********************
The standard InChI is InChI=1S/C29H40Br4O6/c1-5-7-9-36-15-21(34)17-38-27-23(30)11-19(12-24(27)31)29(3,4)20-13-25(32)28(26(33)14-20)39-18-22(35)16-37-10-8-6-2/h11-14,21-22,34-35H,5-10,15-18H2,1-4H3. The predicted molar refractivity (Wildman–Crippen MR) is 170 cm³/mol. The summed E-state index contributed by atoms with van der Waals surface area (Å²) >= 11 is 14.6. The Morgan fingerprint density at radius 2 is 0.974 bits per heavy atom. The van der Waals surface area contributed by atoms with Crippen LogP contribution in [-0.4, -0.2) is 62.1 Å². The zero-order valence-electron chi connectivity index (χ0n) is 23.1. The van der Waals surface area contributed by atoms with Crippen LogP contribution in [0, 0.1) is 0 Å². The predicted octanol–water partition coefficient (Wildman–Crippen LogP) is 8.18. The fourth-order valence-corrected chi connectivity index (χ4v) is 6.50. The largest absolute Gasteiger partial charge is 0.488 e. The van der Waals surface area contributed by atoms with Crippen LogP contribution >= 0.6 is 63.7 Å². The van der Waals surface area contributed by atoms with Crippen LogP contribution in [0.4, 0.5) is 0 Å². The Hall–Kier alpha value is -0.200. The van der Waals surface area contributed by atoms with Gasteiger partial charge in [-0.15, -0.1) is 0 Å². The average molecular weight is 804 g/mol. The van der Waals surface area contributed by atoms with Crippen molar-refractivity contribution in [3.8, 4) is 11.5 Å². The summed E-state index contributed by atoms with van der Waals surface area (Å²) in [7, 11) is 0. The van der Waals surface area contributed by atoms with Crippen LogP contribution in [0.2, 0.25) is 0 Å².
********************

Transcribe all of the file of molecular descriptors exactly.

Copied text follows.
The standard InChI is InChI=1S/C29H40Br4O6/c1-5-7-9-36-15-21(34)17-38-27-23(30)11-19(12-24(27)31)29(3,4)20-13-25(32)28(26(33)14-20)39-18-22(35)16-37-10-8-6-2/h11-14,21-22,34-35H,5-10,15-18H2,1-4H3. The predicted molar refractivity (Wildman–Crippen MR) is 170 cm³/mol. The summed E-state index contributed by atoms with van der Waals surface area (Å²) >= 11 is 14.6. The Morgan fingerprint density at radius 2 is 0.974 bits per heavy atom. The van der Waals surface area contributed by atoms with Crippen LogP contribution in [-0.4, -0.2) is 62.1 Å². The zero-order valence-electron chi connectivity index (χ0n) is 23.1. The van der Waals surface area contributed by atoms with Crippen LogP contribution in [0, 0.1) is 0 Å². The predicted octanol–water partition coefficient (Wildman–Crippen LogP) is 8.18. The fourth-order valence-corrected chi connectivity index (χ4v) is 6.50. The largest absolute Gasteiger partial charge is 0.488 e. The van der Waals surface area contributed by atoms with Crippen LogP contribution >= 0.6 is 63.7 Å². The van der Waals surface area contributed by atoms with Crippen LogP contribution in [0.4, 0.5) is 0 Å². The Hall–Kier alpha value is -0.200. The van der Waals surface area contributed by atoms with Gasteiger partial charge in [-0.15, -0.1) is 0 Å². The average molecular weight is 804 g/mol. The van der Waals surface area contributed by atoms with Crippen molar-refractivity contribution in [3.8, 4) is 11.5 Å². The summed E-state index contributed by atoms with van der Waals surface area (Å²) in [7, 11) is 0. The van der Waals surface area contributed by atoms with Crippen LogP contribution in [0.2, 0.25) is 0 Å².